Synthetic Environments for Analysis and Simulation
Our simulations are built upon the SEAS (Synthetic Environments for Analysis and Simulation) technology. Originally designed to simulate a global industrial environment on a distributed architecture for use by commercial enterprises, SEAS has been expanded to factor in research from the fields of management, economics, and psychology. The result is a revolutionary new technology, blending easy-to-use visual interfaces and complex artificial intelligence: half simulation, half interactive war-game, and better than either alone. Senior decision makers have used SEAS to solve problems ranging from business strategies to disaster management.
How It Works
Using the SEAS technology, Simulex recreates the real world in its many aspects (business, economic, social, political, and infrastructure) using agent based modeling. Thousands of artificial agents represent the fine details of decision making (consumers, components, packages, personnel) and dozens of human players recreate the strategic aspects of interaction (countries, regulatory agencies, firms, channels, etc.). When calibrated with real data, this approach allows for depth as well as breadth of decision making to be faithfully represented. Simulation, gaming, experimentation, and decision support can then be brought together in an integrated fashion and firms can gain an unprecedented insight and edge on the competition.
For more information on how SEAS works and how firms use it, please see our Frequently Asked Questions section.
Why SEAS is Better
The SEAS technology is different from other simulation technologies in seven key ways:
- It allows for the incorporation of models from multiple domains (social, political, economic, business, epidemiological, etc.) as necessary.
- It allows for interactivity; i.e., human players in the loop.
- It scales all the way to tera-scale levels and may be deployed on systems ranging from off-the-shelf PCs to supercomputers.
- It links to existing enterprise systems so data may be extracted from existing databases.
- It is modular.
- Its configuration is totally transparent and is easily built and modified by the user without programming knowledge.
- It offers very easy-to-use Web-based interfaces to allow the human players to digest the hundreds of variables which are often tracked in real time. SEAS allows the player to seamlessly move between the real world and simulated world through common interfaces.
Using the SEAS technology, businesses can faithfully recreate their competitive landscape including customers, channels, competitors, and suppliers. A mix of artificial agents and humans in the loop provide strategic depth as well breadth of decision making. The environment developed for a particular industry may now be used to refine tactics, strategy, and training in any industry.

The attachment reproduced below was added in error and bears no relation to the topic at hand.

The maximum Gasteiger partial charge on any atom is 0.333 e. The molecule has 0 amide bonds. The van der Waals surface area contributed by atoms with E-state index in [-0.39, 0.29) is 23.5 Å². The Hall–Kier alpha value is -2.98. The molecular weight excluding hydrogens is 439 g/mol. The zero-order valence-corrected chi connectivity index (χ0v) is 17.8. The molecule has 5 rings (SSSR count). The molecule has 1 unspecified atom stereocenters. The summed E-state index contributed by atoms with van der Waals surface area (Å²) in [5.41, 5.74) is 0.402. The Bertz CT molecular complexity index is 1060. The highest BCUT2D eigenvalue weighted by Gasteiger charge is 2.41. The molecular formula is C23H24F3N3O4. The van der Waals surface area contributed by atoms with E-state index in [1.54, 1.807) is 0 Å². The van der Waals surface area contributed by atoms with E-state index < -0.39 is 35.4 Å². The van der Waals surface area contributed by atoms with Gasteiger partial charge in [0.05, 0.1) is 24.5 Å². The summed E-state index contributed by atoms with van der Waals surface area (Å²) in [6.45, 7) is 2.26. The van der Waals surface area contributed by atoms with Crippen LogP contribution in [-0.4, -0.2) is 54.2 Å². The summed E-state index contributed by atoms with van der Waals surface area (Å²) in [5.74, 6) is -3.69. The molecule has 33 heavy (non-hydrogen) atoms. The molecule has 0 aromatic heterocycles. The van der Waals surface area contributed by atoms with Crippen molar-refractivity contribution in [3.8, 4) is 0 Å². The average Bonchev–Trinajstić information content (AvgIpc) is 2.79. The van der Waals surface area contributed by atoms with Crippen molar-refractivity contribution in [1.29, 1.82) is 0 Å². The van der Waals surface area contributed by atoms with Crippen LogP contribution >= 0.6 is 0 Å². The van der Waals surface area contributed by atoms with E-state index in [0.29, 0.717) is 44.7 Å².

As the need to solve larger and more complex problems grows, simulation integration becomes paramount for the modeling and simulation community. SimBridge is a simulation integration engine that allows multiple simulations to interact more efficiently, as autonomous agents cooperating in a society. It is, in a sense, a virtual “bridge” created to specifically target heterogeneous simulations, so that a simulation representing human behavior can run autonomously to a physics-based simulation resulting in a faithful representation of the real world.
For example, in disaster management simulations, SimBridge allows three heterogeneous technologies—SEAS-VIS, JSAF, and SEAS-NRT—to work in concert. SEAS-VIS applies various economic, social, political, media, and networking models within a virtual world to model population behavior. JSAF models military actions, commuter and pedestrian movement, collateral damage, and the process of repairing a building within specific urban environments. SEAS-NRT links the behavior of individuals in SEAS-VIS with the entities and environment of JSAF, to model crowd behaviors within the context of a national or global simulation.
Each simulation is autonomously managed, meaning no non-scalable, centralized management mechanisms are needed to monitor the disparate components. Simulations and components are linked to information or to agreed-upon homogenous data types rather than to each other. Links between simulations are configured to emerge at run-time and adapt to dynamic changes, freeing the developers from coordinating their designs and removing the need for global mechanisms to regulate changes across all simulations. Simulations with diverse data formats, granularities, and semantic meanings of data interact through a process of ontology matching, granularity conversion, and syntax translation.